Skip to main content
Open Access Publications from the University of California

Dermatology Online Journal

Dermatology Online Journal bannerUC Davis

A bruise-like patch in a 4-year-old girl


Dermatofibrosarcoma protuberans (DFSP), a rare medium grade sarcoma, occasionally occurs in childhood and is even more rarely present at birth. In children, the clinical appearance may be mistaken for a vascular malformation and so delayed diagnosis is not uncommon. Dermatofibrosarcoma protuberans is locally invasive and notorious for its high recurrence rate even after attempted wide local excision owing to extensive subclinical and asymmetrical extensions. In adult DFSP, Mohs Micrographic Surgery (MMS) is the treatment of choice because it offers a higher clearance rate compared to wide local excision. However, MMS may result in extended operating times owing to tissue processing and multiple stages. In children, this means a prolonged period under general anesthetic, which may be undesirable.  We describe an interesting case of a 4- year-old girl diagnosed with DFSP. She underwent a modified MMS procedure in which she had two short general anesthetics.  The advantage of MMS technique in which the full peripheral and deep margin of the specimen was examined.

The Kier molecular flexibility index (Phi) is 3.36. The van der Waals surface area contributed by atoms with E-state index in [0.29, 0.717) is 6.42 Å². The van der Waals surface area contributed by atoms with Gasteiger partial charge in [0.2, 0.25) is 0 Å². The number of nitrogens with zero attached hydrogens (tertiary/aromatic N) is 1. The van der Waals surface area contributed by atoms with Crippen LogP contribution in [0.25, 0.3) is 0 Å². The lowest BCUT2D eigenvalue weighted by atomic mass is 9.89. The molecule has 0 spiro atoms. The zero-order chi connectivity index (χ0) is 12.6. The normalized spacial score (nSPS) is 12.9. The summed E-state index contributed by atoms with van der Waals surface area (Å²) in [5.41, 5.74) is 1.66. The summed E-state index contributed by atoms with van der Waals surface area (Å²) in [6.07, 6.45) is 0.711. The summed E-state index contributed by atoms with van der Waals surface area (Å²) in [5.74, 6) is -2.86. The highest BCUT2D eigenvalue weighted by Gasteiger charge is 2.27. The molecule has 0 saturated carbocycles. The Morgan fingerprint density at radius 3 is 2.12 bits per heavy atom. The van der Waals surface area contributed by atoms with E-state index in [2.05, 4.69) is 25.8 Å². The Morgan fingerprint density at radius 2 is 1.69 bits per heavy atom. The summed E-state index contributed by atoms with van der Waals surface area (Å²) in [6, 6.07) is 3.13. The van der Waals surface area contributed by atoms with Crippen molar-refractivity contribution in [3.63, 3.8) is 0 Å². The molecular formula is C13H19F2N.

Main Content
For improved accessibility of PDF content, download the file to your device.
Current View